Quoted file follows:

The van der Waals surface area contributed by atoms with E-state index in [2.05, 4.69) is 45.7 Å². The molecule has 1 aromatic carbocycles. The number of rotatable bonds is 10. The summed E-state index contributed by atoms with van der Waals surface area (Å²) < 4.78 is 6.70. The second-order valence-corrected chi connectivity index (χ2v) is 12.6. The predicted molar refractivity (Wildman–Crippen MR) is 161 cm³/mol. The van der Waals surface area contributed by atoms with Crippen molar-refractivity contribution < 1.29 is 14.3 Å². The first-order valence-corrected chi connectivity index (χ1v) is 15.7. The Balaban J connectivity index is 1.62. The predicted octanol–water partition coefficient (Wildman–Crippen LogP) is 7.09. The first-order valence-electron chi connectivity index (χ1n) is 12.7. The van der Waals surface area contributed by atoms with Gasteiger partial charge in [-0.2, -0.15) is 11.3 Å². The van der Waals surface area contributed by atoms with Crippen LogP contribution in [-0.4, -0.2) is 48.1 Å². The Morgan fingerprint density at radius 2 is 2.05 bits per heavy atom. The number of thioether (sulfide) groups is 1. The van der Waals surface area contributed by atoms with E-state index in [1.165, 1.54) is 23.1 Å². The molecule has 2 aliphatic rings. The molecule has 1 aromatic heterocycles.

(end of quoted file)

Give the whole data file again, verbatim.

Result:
The van der Waals surface area contributed by atoms with E-state index in [2.05, 4.69) is 45.7 Å². The molecule has 1 aromatic carbocycles. The number of rotatable bonds is 10. The summed E-state index contributed by atoms with van der Waals surface area (Å²) < 4.78 is 6.70. The second-order valence-corrected chi connectivity index (χ2v) is 12.6. The predicted molar refractivity (Wildman–Crippen MR) is 161 cm³/mol. The van der Waals surface area contributed by atoms with Crippen molar-refractivity contribution < 1.29 is 14.3 Å². The first-order valence-corrected chi connectivity index (χ1v) is 15.7. The Balaban J connectivity index is 1.62. The predicted octanol–water partition coefficient (Wildman–Crippen LogP) is 7.09. The first-order valence-electron chi connectivity index (χ1n) is 12.7. The van der Waals surface area contributed by atoms with Gasteiger partial charge in [-0.2, -0.15) is 11.3 Å². The van der Waals surface area contributed by atoms with Crippen LogP contribution in [-0.4, -0.2) is 48.1 Å². The Morgan fingerprint density at radius 2 is 2.05 bits per heavy atom. The number of thioether (sulfide) groups is 1. The van der Waals surface area contributed by atoms with E-state index in [1.165, 1.54) is 23.1 Å². The molecule has 2 aliphatic rings. The molecule has 1 aromatic heterocycles.